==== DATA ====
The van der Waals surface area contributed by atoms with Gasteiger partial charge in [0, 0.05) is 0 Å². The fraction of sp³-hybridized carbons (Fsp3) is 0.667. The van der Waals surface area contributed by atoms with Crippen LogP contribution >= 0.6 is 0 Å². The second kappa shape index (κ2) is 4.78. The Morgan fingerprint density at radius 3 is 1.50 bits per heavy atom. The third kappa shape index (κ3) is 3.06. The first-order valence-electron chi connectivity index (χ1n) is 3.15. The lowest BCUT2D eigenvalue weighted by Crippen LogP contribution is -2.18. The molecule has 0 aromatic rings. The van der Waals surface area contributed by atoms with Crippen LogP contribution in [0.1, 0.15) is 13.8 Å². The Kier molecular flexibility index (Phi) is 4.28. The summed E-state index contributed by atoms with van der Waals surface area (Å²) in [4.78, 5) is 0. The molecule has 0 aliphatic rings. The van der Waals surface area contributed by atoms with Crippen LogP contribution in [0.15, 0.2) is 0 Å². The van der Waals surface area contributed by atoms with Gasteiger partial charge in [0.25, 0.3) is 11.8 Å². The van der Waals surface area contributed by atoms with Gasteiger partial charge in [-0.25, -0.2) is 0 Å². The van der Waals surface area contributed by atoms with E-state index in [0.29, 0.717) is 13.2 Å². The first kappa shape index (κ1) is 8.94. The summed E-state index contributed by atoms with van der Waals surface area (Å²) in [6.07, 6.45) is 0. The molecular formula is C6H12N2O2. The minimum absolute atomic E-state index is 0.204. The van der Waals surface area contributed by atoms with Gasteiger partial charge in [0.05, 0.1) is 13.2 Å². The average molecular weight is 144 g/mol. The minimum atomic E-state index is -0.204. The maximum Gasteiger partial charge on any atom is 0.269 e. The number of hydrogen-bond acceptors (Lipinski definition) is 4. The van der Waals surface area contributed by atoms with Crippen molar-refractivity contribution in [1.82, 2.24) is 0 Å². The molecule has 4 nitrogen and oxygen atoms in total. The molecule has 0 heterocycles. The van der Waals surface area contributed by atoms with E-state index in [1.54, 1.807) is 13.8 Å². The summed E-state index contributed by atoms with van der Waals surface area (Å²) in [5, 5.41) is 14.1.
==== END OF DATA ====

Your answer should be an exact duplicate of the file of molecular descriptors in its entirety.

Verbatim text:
The van der Waals surface area contributed by atoms with Gasteiger partial charge in [0, 0.05) is 0 Å². The fraction of sp³-hybridized carbons (Fsp3) is 0.667. The van der Waals surface area contributed by atoms with Crippen LogP contribution >= 0.6 is 0 Å². The second kappa shape index (κ2) is 4.78. The Morgan fingerprint density at radius 3 is 1.50 bits per heavy atom. The third kappa shape index (κ3) is 3.06. The first-order valence-electron chi connectivity index (χ1n) is 3.15. The lowest BCUT2D eigenvalue weighted by Crippen LogP contribution is -2.18. The molecule has 0 aromatic rings. The van der Waals surface area contributed by atoms with Crippen LogP contribution in [0.1, 0.15) is 13.8 Å². The Kier molecular flexibility index (Phi) is 4.28. The summed E-state index contributed by atoms with van der Waals surface area (Å²) in [4.78, 5) is 0. The molecule has 0 aliphatic rings. The van der Waals surface area contributed by atoms with Crippen LogP contribution in [0.15, 0.2) is 0 Å². The van der Waals surface area contributed by atoms with Gasteiger partial charge in [0.25, 0.3) is 11.8 Å². The van der Waals surface area contributed by atoms with Gasteiger partial charge in [-0.25, -0.2) is 0 Å². The van der Waals surface area contributed by atoms with E-state index in [0.29, 0.717) is 13.2 Å². The first kappa shape index (κ1) is 8.94. The summed E-state index contributed by atoms with van der Waals surface area (Å²) in [6.07, 6.45) is 0. The molecular formula is C6H12N2O2. The minimum absolute atomic E-state index is 0.204. The van der Waals surface area contributed by atoms with Gasteiger partial charge in [0.05, 0.1) is 13.2 Å². The average molecular weight is 144 g/mol. The minimum atomic E-state index is -0.204. The maximum Gasteiger partial charge on any atom is 0.269 e. The number of hydrogen-bond acceptors (Lipinski definition) is 4. The van der Waals surface area contributed by atoms with Crippen molar-refractivity contribution in [1.82, 2.24) is 0 Å². The molecule has 4 nitrogen and oxygen atoms in total. The molecule has 0 heterocycles. The van der Waals surface area contributed by atoms with E-state index in [1.54, 1.807) is 13.8 Å². The summed E-state index contributed by atoms with van der Waals surface area (Å²) in [5, 5.41) is 14.1.